Liz So
Amy,
Your post was fantastic. I am so sorry that you have had such a tough time with your administration. The links you have provided are great resources for anyone who is in a similar situation as you. I hope everything works out!! I agree that the media circles are not only a great way to bring in another source for a particular topic but also teaches skills necessary for reading in a different way. I think media circles will work wonders for students who are not big fans of reading because they are using their reading skills and might not even know it. Giving up your in the suburbs is very commendable. I don't know if I would have done that!!
Callie
Hi Amy,
Well now i really understand what you chose to get your masters in literacy! Even though i am not yet a teacher, i knew after my undergraduate experience and my student teaching that i needed more help in literacy. I think the fact that you have strong career goals and have fought towards using media beyond videos in your classroom shows what a strong advocate you are for your students' learning. I love the fact that you brought in the materials from TTP to your principal. I remember that for next year in case i need to battle with my administrator to let me incorporate media into my classroom. Thanks for making you post so personal.
Blair
Thanks everyone for words of encouragement. I implemented my lesson on media circles in my classroom today! I found myself excited to see my students reactions to my "experiment." It went really well. I was a little nervous planning the lesson since I was not sure how it would be received by my students. My fears were put to rest immediately. The students were very engaged and a very productive conversation erupted after the film. I am very happy to report that it was a success. I will definitely be using film in my room again!
Hi Amy,

Thank you for your incredible post! You raised such important issues that all of us educators grapple with and may be faced with in the future. I enjoyed learning about your history and how it relates to where you are, who you are and what you believe in. Thank you for sharing all the valuable resources with us and the fact that you met with the administrators and fought for what you believe in is inspiring. I also love the quote you included from Alan Teasley- so true! Keep up the great work!
Amy, Great post! Thanks for all the resource links as well! Also I understand it is so frustrating working with administrative type people. I must admit when pam started presenting I was a bit confused but the hands on activity really clarified it for me. It saddens me that schools are so focused on test scores that they cut things like this out of their curriculum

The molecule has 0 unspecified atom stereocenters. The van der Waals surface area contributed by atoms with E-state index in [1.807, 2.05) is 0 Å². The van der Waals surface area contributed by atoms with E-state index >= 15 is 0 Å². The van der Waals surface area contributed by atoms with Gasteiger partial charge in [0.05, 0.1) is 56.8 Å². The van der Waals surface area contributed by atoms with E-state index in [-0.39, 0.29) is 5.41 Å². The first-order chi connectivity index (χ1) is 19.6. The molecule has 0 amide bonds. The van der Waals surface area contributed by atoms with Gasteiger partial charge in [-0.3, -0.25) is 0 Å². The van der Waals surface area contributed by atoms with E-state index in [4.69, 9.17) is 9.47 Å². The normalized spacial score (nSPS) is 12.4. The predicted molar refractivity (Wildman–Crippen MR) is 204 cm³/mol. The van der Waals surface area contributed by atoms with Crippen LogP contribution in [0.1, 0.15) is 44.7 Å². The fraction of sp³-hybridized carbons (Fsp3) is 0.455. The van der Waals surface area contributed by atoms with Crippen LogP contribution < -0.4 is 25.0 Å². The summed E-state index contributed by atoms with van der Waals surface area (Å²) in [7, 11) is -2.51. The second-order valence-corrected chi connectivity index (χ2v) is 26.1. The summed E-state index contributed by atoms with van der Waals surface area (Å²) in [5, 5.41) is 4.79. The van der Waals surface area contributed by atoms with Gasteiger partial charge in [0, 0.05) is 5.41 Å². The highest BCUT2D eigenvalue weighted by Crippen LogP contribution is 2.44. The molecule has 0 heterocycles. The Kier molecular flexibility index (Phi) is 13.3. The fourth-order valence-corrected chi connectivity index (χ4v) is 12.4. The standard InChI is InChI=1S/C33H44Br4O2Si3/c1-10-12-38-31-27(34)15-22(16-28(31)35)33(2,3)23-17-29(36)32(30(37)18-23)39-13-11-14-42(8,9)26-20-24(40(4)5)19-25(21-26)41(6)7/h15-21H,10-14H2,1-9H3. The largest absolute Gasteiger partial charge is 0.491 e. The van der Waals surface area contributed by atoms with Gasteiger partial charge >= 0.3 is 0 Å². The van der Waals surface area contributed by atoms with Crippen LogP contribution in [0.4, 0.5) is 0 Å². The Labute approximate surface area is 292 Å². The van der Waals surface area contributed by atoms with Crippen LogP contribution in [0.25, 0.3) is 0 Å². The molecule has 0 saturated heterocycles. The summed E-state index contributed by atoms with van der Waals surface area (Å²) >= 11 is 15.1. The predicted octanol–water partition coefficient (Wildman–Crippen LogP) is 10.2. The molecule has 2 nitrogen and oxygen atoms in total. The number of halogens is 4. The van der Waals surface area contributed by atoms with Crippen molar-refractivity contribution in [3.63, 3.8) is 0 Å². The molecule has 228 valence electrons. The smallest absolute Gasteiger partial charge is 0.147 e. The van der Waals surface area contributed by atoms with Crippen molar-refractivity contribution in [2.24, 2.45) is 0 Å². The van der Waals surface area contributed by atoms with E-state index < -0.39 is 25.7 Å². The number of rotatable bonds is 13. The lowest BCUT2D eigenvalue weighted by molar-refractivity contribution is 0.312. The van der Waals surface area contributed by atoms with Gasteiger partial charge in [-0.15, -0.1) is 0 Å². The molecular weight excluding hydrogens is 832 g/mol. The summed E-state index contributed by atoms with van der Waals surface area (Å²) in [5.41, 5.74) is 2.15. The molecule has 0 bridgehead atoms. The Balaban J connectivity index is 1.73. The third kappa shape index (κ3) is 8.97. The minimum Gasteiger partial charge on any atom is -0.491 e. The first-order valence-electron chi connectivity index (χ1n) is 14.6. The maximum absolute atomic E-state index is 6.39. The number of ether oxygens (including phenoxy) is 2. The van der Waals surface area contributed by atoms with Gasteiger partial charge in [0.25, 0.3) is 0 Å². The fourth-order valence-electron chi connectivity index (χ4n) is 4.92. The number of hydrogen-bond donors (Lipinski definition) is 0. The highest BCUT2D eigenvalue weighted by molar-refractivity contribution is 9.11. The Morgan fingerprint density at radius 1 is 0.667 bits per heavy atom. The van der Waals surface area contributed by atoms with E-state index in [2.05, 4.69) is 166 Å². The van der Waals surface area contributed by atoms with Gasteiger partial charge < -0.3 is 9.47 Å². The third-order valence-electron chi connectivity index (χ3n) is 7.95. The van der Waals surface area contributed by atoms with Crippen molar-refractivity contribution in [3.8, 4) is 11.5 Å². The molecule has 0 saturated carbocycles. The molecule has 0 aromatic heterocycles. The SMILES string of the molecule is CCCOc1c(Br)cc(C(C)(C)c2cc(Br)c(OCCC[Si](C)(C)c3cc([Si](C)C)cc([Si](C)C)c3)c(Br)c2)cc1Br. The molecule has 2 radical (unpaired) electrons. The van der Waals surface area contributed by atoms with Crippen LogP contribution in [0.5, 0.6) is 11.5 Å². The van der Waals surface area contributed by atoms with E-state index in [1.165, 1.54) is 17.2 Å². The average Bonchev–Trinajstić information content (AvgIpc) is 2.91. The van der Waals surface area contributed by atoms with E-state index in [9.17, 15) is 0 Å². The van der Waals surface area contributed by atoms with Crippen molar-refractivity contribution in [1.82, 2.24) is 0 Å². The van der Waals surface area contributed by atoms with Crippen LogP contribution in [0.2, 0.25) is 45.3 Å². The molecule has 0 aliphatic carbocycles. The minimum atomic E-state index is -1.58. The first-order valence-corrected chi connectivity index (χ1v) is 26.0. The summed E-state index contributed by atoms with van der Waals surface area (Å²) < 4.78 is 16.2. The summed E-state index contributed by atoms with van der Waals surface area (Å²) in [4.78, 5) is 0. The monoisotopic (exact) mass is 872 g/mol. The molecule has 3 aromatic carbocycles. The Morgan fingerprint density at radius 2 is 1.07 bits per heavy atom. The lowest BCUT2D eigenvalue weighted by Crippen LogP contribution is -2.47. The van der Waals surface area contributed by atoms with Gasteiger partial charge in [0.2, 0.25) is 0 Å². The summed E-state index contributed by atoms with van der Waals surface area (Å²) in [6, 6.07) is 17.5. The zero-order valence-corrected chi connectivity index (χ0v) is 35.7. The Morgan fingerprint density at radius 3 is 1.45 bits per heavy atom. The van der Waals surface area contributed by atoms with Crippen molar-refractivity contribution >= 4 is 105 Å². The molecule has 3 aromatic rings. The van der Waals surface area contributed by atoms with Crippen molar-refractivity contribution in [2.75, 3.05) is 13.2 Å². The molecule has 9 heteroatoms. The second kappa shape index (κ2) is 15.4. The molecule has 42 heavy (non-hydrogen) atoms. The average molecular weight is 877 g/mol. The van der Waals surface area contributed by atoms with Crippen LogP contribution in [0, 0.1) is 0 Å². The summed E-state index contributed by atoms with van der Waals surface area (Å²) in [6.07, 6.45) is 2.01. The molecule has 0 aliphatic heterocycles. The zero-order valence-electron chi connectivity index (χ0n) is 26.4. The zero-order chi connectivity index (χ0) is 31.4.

Hi Amy,
I really liked the personal connections that you made from listening to the presentations delivered throughout the TTP conference. Since we all teach in different school districts, it is important to reflect upon how we can use the materials and resources given out at the conference to teach and use media in our classrooms. Many educators deal with the similar challenges and obstacles that you defined in your post, such as their administration and parents do not want children to watch movies, short films, or videos in school. I want to thank you for presenting your ideas and what you learned from Pam Goble's presentation to your administrator because hopefully it will have a positive impact on how other schools regard the use of media in the classroom. I was so inspired by Pam Goble's presentation that I am planning a history unit on the Civil Rights Movement and incorporating Media Circles to engage and motivate students' to participate in a cooperative learning activity. We all have different perspectives of how we read text and view the world, which makes it so important to reflect upon our learning and discuss our ideas with others.
Hi Amy-
Thank you so much for sharing the struggle you had bringing media literacy to the attention of your administrators. Sometimes it's so hard to get administrators to listen and really hear you, which is unfortunate because there are so many teachers that have wonderful things to offer their students but can't because some don't want to hear about it or are afraid of change. Kind of crazy to think about considering education is constantly changing. You school is lucky to have you. I had a similar struggle with Smartboards at my old school. They were hesitant about getting and using them, but once I showed my administrators the benefits of it, they were totally into and sending the staff to Smartboard training. Sometimes it takes a little push and some use of evidence. Who knows maybe you administrator will encourage other teachers to use your media circles. :)